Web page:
Monday, October 23, 2017

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Climate Change and Culture Collide in Study Abroad Program

SDSU students studied in Spain this summer to learn about the connections between climate change, health, psychology and business.
By Michael Price
 

“This, I believe, is the future of higher education, that we must cross boundaries, disciplines and cultures to create a deeper understanding of each other.”

Earlier this month, 14 San Diego State University students joined dozens of their peers from Spain and Mexico for a study abroad program at the University of Alcalá de Henares (UAH), just northeast of Madrid, Spain. SDSU students, primarily from the College of Sciences, explored the intersection of climate change, environmental science, public health, psychology and entrepreneurship during the two-week trip, providing invaluable experience for those interested in careers in both science and business.

Students from the UAH and Mexico’s Center for Technical and Higher Education (CETYS) studied and worked alongside SDSU students, offering all participants a broad intercultural experience.

“Our students were exposed to both European and Mexican culture,” said Stanley Maloy, dean of the College of Sciences. “They learned from each other different ways to think about the problem of climate change.”

Three faculty members from SDSU taught portions of the courses:
  • Maloy and physicist and senior international officer Alan Sweedler lectured on environmental science and health
  • Psychologist and provost emerita Nancy Marlin instructed students in the psychology behind climate change denial
  • Professor of management and director of the Lavin Entrepreneurship Center Alex DeNoble taught students about environmental entrepreneurship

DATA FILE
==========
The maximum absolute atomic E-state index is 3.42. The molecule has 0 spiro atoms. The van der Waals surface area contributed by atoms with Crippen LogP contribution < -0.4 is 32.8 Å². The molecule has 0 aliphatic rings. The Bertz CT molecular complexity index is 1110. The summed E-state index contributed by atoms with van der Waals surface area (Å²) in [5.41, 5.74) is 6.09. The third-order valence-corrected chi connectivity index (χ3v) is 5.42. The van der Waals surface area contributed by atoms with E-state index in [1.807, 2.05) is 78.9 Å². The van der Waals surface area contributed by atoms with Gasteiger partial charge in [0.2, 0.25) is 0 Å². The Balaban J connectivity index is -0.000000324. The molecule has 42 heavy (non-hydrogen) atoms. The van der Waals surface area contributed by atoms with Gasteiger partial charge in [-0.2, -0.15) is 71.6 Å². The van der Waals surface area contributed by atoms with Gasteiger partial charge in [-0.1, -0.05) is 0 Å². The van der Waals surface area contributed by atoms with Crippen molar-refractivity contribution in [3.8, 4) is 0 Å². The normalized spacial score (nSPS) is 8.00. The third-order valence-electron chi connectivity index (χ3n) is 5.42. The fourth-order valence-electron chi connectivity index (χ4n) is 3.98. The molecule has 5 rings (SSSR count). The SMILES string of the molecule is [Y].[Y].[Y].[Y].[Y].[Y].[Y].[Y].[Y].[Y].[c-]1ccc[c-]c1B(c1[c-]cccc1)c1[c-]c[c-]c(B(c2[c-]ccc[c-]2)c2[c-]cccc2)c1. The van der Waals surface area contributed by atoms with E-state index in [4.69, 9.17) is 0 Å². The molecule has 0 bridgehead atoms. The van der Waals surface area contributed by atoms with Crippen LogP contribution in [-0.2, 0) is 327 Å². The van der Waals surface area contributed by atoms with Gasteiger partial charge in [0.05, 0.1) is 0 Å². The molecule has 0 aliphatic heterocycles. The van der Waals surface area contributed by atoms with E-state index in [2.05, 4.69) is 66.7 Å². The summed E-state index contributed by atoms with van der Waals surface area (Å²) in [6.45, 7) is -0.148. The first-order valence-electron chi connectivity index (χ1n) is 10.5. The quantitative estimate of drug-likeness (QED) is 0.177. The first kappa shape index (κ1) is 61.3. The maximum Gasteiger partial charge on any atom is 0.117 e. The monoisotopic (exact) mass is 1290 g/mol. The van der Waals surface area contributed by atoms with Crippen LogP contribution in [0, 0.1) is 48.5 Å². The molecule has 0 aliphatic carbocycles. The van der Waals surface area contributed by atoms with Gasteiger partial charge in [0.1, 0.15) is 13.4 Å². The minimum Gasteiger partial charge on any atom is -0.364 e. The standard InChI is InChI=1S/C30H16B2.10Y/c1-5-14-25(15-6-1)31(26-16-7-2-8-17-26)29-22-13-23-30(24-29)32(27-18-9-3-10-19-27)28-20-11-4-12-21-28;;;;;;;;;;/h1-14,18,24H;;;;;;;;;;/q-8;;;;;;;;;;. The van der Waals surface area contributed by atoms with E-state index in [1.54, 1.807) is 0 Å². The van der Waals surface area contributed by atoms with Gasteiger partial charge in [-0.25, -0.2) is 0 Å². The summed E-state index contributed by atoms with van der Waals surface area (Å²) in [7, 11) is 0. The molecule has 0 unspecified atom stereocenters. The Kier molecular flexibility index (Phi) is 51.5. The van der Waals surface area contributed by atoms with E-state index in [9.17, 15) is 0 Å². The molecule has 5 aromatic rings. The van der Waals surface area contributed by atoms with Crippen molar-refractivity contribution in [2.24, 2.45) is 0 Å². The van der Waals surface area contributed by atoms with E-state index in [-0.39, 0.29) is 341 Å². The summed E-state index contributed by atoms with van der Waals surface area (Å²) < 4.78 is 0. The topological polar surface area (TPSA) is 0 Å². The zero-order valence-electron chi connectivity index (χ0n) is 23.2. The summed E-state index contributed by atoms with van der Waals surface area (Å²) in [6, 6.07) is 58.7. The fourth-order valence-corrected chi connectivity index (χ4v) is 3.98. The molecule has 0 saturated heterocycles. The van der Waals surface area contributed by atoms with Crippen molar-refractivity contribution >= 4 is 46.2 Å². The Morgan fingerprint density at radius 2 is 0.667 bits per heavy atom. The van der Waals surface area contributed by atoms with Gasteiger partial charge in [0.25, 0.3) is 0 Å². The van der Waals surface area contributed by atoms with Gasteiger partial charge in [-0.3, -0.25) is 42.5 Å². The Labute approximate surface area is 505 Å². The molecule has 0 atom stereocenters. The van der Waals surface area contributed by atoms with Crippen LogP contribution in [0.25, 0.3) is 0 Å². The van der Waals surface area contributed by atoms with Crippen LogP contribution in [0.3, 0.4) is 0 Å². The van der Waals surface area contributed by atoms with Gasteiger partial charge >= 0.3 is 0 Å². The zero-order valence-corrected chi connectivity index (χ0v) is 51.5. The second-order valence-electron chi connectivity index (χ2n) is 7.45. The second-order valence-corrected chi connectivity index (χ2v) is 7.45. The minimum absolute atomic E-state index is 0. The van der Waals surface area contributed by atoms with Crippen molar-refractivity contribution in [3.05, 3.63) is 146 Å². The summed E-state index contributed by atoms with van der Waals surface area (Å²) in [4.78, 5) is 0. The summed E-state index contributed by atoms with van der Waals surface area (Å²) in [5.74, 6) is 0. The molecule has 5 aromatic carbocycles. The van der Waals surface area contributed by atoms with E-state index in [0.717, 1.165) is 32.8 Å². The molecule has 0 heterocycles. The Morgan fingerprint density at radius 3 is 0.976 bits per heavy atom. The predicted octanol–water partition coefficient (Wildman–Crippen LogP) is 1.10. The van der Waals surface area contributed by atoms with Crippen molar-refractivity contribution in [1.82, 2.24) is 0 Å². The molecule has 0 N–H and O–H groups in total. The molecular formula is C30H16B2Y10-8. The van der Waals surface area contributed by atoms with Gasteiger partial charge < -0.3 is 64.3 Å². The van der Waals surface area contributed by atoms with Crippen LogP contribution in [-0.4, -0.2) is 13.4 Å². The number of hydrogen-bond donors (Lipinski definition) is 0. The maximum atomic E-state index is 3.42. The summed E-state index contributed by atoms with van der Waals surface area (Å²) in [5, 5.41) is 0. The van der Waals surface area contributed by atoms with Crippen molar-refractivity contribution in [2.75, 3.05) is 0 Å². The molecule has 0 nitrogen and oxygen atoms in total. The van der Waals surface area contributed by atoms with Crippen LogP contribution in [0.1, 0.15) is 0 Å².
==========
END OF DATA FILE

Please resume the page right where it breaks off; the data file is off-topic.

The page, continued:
“This was the first year we brought all these classes together,” Maloy said. “As a result, students used design thinking to come up with entrepreneurial solutions to issues posed by climate change.”

During the trip, the students stayed in historic dormitories at the UAH. Founded in 1499, it’s one of the oldest universities in Europe. When not studying at the university, the students took field trips to wind farms, forests and entrepreneurship centers to learn how Europeans approach energy, forestry and business management.

The experience concluded with a recognition ceremony in the UAH’s Paraninfo auditorium, an architectural marvel built in 1520. Students were draped with honorary sashes in the same room that the Spanish Ministry of Culture annually awards the country top literary prize, the Miguel de Cervantes Prize.

“This event is unique as far as I know,” said Sweedler during the recognition ceremony. “It’s international, intercultural and interdisciplinary. This, I believe, is the future of higher education, that we must cross boundaries, disciplines and cultures to create a deeper understanding of each other.”